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South face on an early summer morning.

Rose Garden

  I prefer naturalised or truly wild plants and flowers to formal gardens but the rose garden is an exception and worth a look in late spring and summer.

The rose graden was replanted in 2006 with a variety of climbing and shrub roses in a formal planting.

Above a rose arch in the gardens.

 

Ashton Court Mansion

Entrance to the mansion gardens and the rest of the estate is free (although there is a parking charge) - note that during some of the larger events there may be a greater parking charge or an entrance fee.

  The old stables area of the mansion (by the car park on Kennel Lodge Road) has public toilets, a visitor centre, exhibition space, picnic area, childrens play area & cafe.

The south face above was of course designed to impress visitors. You can see two distinct building styles. The older 17th Century wing on the left and the 19th Century wing to the right.

In the times of the last owners, the Smyth family. visitors from Bristol would arrive at the Lower Lodge (also known as the Town Gate) and traveled in a great sweep below the mansions south face to eventually arrive at the Western Entrance.


The south face of Ashton Court Mansion from the sunken garden.

Ashton Court Western Entrance

Clifton Lodge

View of Clifton Lodge from Leigh Woods.

Below Clifton Lodge from inside the estate.

Kennel Lodge

Ashton Court has one further lodge, Kennel Lodge. The driveway from the Kennel Lodge Road Entrance passes this Lodge some distance from the house. Then goes up to the stables and the (now demolished) servants quarters and I am sure that it was primarily used by staff and tradesmen.

Now Kennel Lodge Road is the main entrance for the mansion with car parking and the visitor centre facilities.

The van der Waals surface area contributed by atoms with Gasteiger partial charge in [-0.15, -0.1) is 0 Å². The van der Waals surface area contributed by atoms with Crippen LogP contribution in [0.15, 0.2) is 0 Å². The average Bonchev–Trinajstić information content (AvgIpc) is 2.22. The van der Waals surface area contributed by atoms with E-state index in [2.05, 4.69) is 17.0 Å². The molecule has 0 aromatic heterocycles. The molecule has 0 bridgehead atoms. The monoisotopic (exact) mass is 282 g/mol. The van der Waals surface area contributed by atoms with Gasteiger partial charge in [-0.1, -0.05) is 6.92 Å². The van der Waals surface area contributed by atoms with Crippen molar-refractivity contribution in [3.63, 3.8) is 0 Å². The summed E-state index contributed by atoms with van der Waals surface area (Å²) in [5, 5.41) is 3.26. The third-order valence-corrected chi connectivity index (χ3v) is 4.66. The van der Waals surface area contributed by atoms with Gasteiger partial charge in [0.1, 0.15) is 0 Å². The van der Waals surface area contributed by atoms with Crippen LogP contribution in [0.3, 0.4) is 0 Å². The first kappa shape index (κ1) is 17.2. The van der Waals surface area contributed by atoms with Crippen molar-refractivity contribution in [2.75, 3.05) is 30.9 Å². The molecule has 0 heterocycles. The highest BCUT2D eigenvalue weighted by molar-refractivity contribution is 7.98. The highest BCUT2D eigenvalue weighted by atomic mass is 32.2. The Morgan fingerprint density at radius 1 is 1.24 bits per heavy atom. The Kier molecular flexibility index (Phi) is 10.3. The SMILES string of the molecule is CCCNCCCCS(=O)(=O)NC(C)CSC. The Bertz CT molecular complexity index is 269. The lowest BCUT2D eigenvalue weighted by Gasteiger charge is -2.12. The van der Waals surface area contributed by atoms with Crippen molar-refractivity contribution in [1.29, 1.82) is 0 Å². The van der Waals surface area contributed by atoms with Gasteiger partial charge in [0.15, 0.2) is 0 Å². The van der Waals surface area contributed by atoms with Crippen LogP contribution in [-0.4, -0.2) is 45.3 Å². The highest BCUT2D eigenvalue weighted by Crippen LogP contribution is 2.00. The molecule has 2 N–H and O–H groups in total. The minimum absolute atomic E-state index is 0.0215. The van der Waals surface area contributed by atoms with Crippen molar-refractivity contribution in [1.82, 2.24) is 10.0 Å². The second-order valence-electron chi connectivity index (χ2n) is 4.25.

The very modest Kennel Lodge on Kennel Lodge Road, just before the University of the West of England - faculty for the Creative Arts campus.

Ashton Court Mansion west entrance is the main entrance to the mansion. The west face dates from the 16th Century and leads to the original part of the mansion a 14th Century Medieval Hall.

Sadly the mansion itself is only occasionally open to the public.

Drives ran from the Clifton, Clarken Coombe, Church, Kennel and Lower Lodges converging here.

Lower Lodge

Before Brunel's Clifton Suspension Bridge was built the estates main entrance was the Lower Lodge or Town Gate (external link), now somewhat sadly positioned on the boundary of Ashton Park School and the A370, Brunel Way dual carriageway.

Only traces of the drive to the old Lower Lodge remain but the other driveways still exist.

Using the Lower Lodge to get to and from Bristol had the disadvantage of either a trip across the highly tidal River Avon on Rownham Ferry (external link) or a lengthy trip to cross the first bridge upstream.

Clifton Lodge was built when the Clifton Suspension Bridge (external link) was opened in 1864, offering a much easier route into Bristol.

The other lodges inside the current estate boundaries have fared better than the Lower Lodge

Church Lodge


Church lodge viewed from inside the estate. Now only for pedestrian & cyclist use, leading to All Saints Church, Long Ashton.

Clarken Coombe Lodge


Clarken Coombe Lodge the restoreation work was completed in early 2007.


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